Before COVID-19 and social distancing, online dating usage was pervasive. Nearly 135 million Americans use dating apps. For our millennial generation, the singles using dating apps spend on average more than 10 hours per week scrolling and swiping on profiles. Even more surprising is that the average user is bouncing between four dating apps at the same time.
From a simple economic perspective, there is more supply than demand on popular dating apps, which leads to snap-judgments, and a perspective that you aren’t looking at a person, per se, but almost an item on Amazon. Don’t like it, just trash it and move on. That’s why less than one in five matches ever becomes a date on these apps. The seemingly endless supply of faces and names also leads to numerous negative results, including misogyny and harassment.
Across all these dating apps, over 60 percent of women have been sent “unsolicited nude pictures.” In the real world we call that “flashing.” Three-quarters of users have had to block another user for rude or insulting behavior.
Prior to online dating becoming the most common way people met romantic interests, being set up through friends and family led to the most successful relationships. Realizing the business opportunity that parents who traditionally spearhead matchmaking for their kids are completely left out of this new dating landscape, a new entrepreneurial venture emerged from a nice Jewish boy in Asheville, N.C.
JustKibbitz.com is a new dating site launching this fall that does just that. JustKibbitz lets parents play matchmaker. As the company tagline states, JustKibbitz exists to “help someone you love find someone they’ll love.”
“We want to bring the oldest form of dating online,” said CEO and co-founder Jeffrey Kaplan. “And we’re starting with Jewish moms.” Why Jewish moms? Kaplan jokes, “I have a brother who is single, and if I can’t find him a nice Jewish girl to date, my mom is going to plotz.”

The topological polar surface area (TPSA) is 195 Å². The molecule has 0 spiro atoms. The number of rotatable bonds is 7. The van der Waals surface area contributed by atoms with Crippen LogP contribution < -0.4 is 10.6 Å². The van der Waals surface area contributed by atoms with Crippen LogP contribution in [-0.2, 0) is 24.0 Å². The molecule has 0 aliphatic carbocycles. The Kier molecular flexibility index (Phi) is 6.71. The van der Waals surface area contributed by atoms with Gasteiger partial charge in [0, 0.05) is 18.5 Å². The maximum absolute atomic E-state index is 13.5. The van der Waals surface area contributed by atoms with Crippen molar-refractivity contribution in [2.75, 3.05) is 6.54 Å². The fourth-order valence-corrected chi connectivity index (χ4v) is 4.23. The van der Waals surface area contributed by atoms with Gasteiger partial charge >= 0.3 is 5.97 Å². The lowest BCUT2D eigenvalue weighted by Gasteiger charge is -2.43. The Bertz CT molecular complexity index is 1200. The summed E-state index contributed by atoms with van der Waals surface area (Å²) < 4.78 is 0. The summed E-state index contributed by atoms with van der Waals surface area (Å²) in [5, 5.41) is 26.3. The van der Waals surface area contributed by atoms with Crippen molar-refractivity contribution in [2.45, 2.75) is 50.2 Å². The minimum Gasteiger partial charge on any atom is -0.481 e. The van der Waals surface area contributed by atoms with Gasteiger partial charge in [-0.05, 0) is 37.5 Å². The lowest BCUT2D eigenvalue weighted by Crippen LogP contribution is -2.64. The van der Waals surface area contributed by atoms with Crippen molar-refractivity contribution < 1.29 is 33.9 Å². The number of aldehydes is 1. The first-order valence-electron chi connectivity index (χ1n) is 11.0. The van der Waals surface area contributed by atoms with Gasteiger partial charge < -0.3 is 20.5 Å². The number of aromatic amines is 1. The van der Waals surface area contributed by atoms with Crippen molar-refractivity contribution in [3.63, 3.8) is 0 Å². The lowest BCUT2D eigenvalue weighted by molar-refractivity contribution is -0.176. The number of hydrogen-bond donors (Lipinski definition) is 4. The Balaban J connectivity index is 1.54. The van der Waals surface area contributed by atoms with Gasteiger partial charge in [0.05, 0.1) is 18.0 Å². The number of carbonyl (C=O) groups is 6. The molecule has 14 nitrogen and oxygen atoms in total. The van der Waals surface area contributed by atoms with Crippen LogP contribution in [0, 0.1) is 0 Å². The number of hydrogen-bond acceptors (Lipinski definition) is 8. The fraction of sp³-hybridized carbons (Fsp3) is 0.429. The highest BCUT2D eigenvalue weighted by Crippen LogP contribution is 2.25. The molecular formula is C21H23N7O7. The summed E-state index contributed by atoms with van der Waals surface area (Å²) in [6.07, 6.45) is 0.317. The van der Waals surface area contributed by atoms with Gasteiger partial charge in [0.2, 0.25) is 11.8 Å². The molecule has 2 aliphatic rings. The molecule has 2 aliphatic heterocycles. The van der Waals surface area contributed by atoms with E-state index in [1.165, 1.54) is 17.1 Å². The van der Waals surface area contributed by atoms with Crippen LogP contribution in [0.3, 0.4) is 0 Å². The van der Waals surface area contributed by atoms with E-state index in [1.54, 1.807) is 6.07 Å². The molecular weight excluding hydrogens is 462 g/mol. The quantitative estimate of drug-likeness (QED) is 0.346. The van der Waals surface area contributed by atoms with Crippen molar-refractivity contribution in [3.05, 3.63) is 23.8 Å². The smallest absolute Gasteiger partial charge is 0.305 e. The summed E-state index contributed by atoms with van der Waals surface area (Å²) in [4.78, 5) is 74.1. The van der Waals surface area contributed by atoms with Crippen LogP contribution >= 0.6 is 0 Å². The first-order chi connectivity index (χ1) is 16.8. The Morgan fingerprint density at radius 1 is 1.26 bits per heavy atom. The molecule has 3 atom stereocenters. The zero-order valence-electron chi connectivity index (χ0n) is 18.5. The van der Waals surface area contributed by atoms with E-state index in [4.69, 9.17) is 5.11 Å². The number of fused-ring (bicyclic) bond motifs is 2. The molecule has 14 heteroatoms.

Jokes aside, Kaplan, who himself is married and has a 1 year old, takes a data-backed approach to this go-to-market strategy.
His team surveyed over 100 single millennials and 100 moms inquiring about family structure, dating app usage, and likelihood of going out on a date set up by a parent. When asking millennials, “Would you go out on a date set up by your mom?” they say “Yes” only 50 percent of the time. Next the JustKibbitz team asked, “What if that date was pre-paid?” To this, millennials responded “Yes” 92 percent of the time.
If you’re still not convinced, survey respondents reported:
• “The hard part of dating is done for you. All you have to do is show up.”
• “My mom probably knows me better than I know myself.”
• “Because moms are involved, you know he can’t show up and be a jerk. If he does, it’ll get back to his mom!”
Kaplan clearly enjoys leaning into this trope. Discussing what differentiates JustKibbutz, he said, “Other dating sites are investing in algorithms and artificial intelligence. You really think a robot knows you better than your own mother? That’s meshugenah. Our site is powered by Maternal Intelligence!”
The dating site is basic, but effective. The parent logs in through Facebook, completes some profile basics, adds information about their single adult-age child, and voila, they are ready to start matching and messaging with other moms. You can set your parameters by distance, level of observance, and by hobbies and interests. As the mom running the profile, you actually match and message with other moms, not the daters. And if the two of you think your kids would get along, you set them up on a “Kibbitz,” the platform’s patented pre-paid date feature.
“We emphasize the importance of getting your child’s buy-in early.” Kaplan reminds us. “Tell your kid you are joining this community to meet other moms with single kids and you might find someone you think they should meet. But remind them, again and again, it’s no pressure, just kibbitz.” Get it? Kaplan wants to be clear this is not an arranged marriage site, simply a tool to help parents extend their network to help set up their kids on dates.
Just weeks from going live, JustKibbitz is open for pre-signups. If you’d like to join the waitlist, visit www.justkibbitz.com. By signing up, you will be one of the first to know more about the launch date and will have exclusive founding-member pricing.
Another way to support JustKibbitz is to sign up to be a Mombassador. These women will help spread the word about JustKibbitz to all of their friends, at their synagogues, JCCs, and mahjong games. To learn more about the JustKibbitz Mombassador program, email email@example.com.
“We hope you’ll join us to be the yenta you were born to be. We can end with that or ‘Warning: JustKibbitz may lead to adorable grandchildren.”
For additional information go to www.justkibbitz.com.